The eggplant is still not giving me any eggplants, but it’s a good home for ladybugs. I’ve seen them in many forms (eggs, larvae, and beetle) crawling on the leaves. The aphid problem is no longer a problem. I can’t find a single aphid on anything! Don’t you love those ladybugs?

The weather will continue to get hotter and I may have to stop gardening within a month or so. I’ll see what lives and what doesn’t and go from there.

May garden in florida
May garden view

Memories of April in New Hampshire

Every now and then I look back at my life in New Hampshire through the many photos I took while living there.
Since Spring is upon us (in Florida it’s hard to tell) I decided to share some April photography and memories.

yellow forsythia flowers
Forsythia

In April the forsythia begins to bloom and the bright yellow flowers are a wonderful sight after a dull and colorless winter. I had planted a forsythia bush up near the road in my front yard in New Hampshire. I thought it was far enough back from the road to survive the snow-plowing in winter, but I was wrong. This big branch was broken off so I cut it and brought it inside to enjoy the flowers.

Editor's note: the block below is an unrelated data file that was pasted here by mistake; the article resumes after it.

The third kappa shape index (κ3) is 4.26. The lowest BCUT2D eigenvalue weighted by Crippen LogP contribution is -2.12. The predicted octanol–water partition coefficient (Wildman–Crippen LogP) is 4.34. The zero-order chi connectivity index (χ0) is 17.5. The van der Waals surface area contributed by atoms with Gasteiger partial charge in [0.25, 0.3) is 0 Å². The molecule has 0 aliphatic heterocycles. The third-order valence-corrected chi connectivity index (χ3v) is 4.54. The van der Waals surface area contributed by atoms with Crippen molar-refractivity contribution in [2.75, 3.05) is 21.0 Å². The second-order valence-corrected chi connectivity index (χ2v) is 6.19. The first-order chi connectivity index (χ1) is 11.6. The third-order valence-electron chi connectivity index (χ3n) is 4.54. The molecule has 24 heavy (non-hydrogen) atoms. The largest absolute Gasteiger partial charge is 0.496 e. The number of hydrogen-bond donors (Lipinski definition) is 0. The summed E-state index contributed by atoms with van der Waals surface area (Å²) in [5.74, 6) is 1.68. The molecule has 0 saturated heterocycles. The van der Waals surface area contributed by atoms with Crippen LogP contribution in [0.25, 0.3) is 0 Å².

cat drinks out of forsythia water
Skittle, being Skittle

Skittle, the cat enjoys drinking water from all sorts of places. And once she discovered the vase of water holding the branch, she just had to partake!

The Lenton Rose will be full of flowers by April. It blooms before the snow is gone. I really enjoyed this little flowering bush.

Screen Shot 2017-04-20 at 4.47.28 PM
Lenton Rose

The coreopsis is popping through the ground and so are the thick red stems of the peony. I love peonies. They remind me of my grandmother, so I had a lot of them planted in my yard in the north. I had white, red, and pink. One of the reds was more like an open flower, but I can’t recall the name of it.
Screen Shot 2017-04-20 at 4.45.47 PM

Screen Shot 2017-04-20 at 4.44.37 PM
Peony

And of course the hydrangeas were coming to life. It’s always thrilling to check out the gardens in Spring. Each day more green is showing and it was always fun to watch the progress as the perennials came back to their beautiful showy state.